The Chula Vista, Calif. club, which opened in 2000 and has been owned and operated for the past six years by Highland Links Golf Group, LLC, announced it will close on March 18, citing “the rising costs of water and fewer golfers.” Four local-area high schools that use the club for practice and tournaments must now find other locations just as their golf teams’ seasons begin.
The sudden announcement on February 19 of the impending closing of Salt Creek Golf Club in Chula Vista, Calif. came as a great shock to every golfer who arrived for a day of play, station KUSI of San Diego reported.
“I read the notice on the door as I walked up,” Joe Rankin, coach of the Otay Ranch High School men’s team, told KUSI. “It really is a shame, it really is. We gotta figure out how it’s going to affect our golf teams, the season is just starting.”
Otay Ranch is one of four high schools that use Salt Creek Golf Course for practice and tournaments, KUSI reported. The kids are slowly but surely hearing the bad news.
The course, which opened in 2000 and has been owned for the past six years by Highland Links Golf Group, LLC, will stay open until March 18, KUSI reported. But unless an angel swoops down to save it, the clubhouse and the course will close down on that day.
“Golf is tough, it’s a tough business,” said Armando Najera, the club’s General Manager.
“The price of water is outrageous,” Najera added. “For 18 years we’ve tried; we’ve tried,”
Identifying the price of water as the main culprit is a bit ironic, KUSI noted, because the land that Salt Creek GC occupies is owned by the Otay Water District. And there is even a massive holding pond full of water on the grounds. Yet the price of getting that water is too much to stay open, the club says.
A message posted on the Salt Creek GC website by Najera and Highland Links Golf Group reads:
Salt Creek Golf Club is Closing
Dear Salt Creek Golf Club Supporters,
Unfortunately, the Salt Creek Golf Club will be closing on March 18, 2018. Highlands Links Golf Group, LLC has been dealing with the rising costs of water and fewer golfers, and the course has lost money since opening in 2000, despite our attempts and other owners’ attempts to make it work.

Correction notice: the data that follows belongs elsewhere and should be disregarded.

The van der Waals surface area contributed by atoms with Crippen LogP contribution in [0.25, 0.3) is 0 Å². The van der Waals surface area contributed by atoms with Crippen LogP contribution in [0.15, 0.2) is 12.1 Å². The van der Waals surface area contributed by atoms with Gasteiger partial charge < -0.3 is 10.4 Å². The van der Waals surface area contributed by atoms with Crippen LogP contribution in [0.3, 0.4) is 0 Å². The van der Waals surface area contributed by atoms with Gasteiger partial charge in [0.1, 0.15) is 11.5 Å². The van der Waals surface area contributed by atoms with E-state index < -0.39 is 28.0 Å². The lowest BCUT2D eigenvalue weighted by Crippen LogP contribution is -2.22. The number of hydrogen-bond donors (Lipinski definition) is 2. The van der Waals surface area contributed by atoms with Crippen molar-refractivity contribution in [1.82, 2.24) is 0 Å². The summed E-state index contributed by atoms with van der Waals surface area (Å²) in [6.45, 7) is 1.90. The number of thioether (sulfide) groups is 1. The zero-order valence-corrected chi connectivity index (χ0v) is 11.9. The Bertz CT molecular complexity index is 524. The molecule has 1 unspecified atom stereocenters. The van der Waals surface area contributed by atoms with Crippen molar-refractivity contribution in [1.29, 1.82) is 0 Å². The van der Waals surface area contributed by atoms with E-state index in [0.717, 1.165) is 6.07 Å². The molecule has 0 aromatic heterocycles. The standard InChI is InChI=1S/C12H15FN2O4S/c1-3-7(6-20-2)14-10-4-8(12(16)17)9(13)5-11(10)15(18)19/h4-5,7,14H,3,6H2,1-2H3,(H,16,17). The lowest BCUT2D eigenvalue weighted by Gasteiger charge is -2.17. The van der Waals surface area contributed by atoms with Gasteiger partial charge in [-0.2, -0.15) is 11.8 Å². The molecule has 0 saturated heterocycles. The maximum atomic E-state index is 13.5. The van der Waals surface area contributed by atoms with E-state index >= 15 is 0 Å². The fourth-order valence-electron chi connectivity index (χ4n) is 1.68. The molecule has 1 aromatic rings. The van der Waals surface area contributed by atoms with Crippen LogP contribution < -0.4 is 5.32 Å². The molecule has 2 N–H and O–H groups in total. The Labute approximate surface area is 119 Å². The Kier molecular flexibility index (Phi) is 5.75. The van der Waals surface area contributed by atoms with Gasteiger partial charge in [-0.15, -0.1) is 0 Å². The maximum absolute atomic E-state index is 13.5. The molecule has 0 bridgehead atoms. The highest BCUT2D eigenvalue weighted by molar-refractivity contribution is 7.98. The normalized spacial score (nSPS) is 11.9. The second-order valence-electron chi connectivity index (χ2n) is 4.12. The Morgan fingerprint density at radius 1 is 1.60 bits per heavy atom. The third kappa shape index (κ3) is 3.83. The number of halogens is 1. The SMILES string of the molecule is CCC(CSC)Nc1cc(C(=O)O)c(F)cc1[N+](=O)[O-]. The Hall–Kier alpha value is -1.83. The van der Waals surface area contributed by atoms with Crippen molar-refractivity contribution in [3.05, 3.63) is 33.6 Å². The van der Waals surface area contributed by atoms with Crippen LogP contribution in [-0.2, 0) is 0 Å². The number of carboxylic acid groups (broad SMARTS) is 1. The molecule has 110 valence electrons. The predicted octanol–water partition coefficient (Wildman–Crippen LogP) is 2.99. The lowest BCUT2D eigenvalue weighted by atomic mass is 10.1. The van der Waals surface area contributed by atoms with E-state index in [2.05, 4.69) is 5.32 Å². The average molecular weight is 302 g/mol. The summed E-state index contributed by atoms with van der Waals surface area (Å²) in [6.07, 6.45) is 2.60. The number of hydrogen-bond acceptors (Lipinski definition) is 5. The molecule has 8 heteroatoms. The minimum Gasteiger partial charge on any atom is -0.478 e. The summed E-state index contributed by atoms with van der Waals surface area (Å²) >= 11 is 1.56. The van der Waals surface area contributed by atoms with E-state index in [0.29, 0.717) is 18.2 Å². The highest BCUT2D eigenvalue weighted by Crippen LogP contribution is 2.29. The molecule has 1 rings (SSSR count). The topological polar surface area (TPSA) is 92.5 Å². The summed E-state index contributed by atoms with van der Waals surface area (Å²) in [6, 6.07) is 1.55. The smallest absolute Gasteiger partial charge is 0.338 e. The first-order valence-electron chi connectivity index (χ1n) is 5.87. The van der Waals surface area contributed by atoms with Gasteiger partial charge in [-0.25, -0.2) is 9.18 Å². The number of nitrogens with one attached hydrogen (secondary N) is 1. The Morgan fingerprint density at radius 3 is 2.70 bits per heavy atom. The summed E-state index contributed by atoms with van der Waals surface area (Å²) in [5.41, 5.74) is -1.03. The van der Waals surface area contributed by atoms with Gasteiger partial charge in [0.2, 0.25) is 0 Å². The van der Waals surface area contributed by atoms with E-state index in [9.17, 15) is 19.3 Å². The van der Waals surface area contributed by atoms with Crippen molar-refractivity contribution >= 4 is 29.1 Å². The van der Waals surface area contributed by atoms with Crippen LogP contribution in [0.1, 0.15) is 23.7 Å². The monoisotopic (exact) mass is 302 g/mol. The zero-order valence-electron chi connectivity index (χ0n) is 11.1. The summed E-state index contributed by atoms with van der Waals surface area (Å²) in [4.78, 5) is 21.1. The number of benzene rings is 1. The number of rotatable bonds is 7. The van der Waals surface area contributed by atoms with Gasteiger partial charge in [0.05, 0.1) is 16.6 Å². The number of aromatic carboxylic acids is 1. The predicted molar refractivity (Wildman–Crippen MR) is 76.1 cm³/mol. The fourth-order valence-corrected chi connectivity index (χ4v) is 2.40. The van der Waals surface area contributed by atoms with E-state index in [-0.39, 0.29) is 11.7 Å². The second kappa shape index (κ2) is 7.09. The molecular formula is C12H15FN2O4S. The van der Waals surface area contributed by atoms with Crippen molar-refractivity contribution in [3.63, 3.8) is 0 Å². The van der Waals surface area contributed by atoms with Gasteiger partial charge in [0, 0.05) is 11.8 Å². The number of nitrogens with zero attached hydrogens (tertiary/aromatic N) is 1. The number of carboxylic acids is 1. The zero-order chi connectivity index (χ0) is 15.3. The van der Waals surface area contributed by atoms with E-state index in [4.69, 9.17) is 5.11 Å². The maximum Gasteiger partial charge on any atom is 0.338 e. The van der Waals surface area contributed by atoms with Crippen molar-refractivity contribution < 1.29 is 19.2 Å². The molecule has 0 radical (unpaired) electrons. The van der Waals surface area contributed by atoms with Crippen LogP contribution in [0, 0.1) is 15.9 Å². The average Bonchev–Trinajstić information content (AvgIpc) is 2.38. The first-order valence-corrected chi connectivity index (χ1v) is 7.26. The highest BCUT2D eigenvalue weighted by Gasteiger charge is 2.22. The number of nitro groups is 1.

In the golf industry overall, the economic viability of new and existing golf courses is in sharp decline, with the exception of those supported by a residential development community, local municipality, private membership club or resort.
We’ll be working with anyone who has tournaments and events scheduled to find other arrangements. If you have a gift card or have given one to anybody, please encourage them to use them or bring them to the golf shop before March 18 for a refund.
A big thank you to everyone who has played here over the last six years and supported Salt Creek GC!
At this stage, KUSI reported, all of the high schools that have used Salt Creek are searching for another course to practice and play, and local players are doing the same.
“I think it’s a catastrophe; it’s the only course in this area that’s available to all of us,” said Bob Young, a long-time golfer. “It’s just heartbreaking, I hope someone picks it up.”
Right now, no one has shown an interest in buying a money-losing golf course, KUSI reported. But they have 30 days, and the general manager also has 30 days to help all of the people who will be losing their jobs.
“My task is to find a place for all the people who work here,” Najera said. “I hired almost all of them, and it’s my duty to help them out.”
Salt Creek joins at least five other golf courses in the area that have shut down lately, KUSI reported, including ones in Poway, Escondido and La Mesa.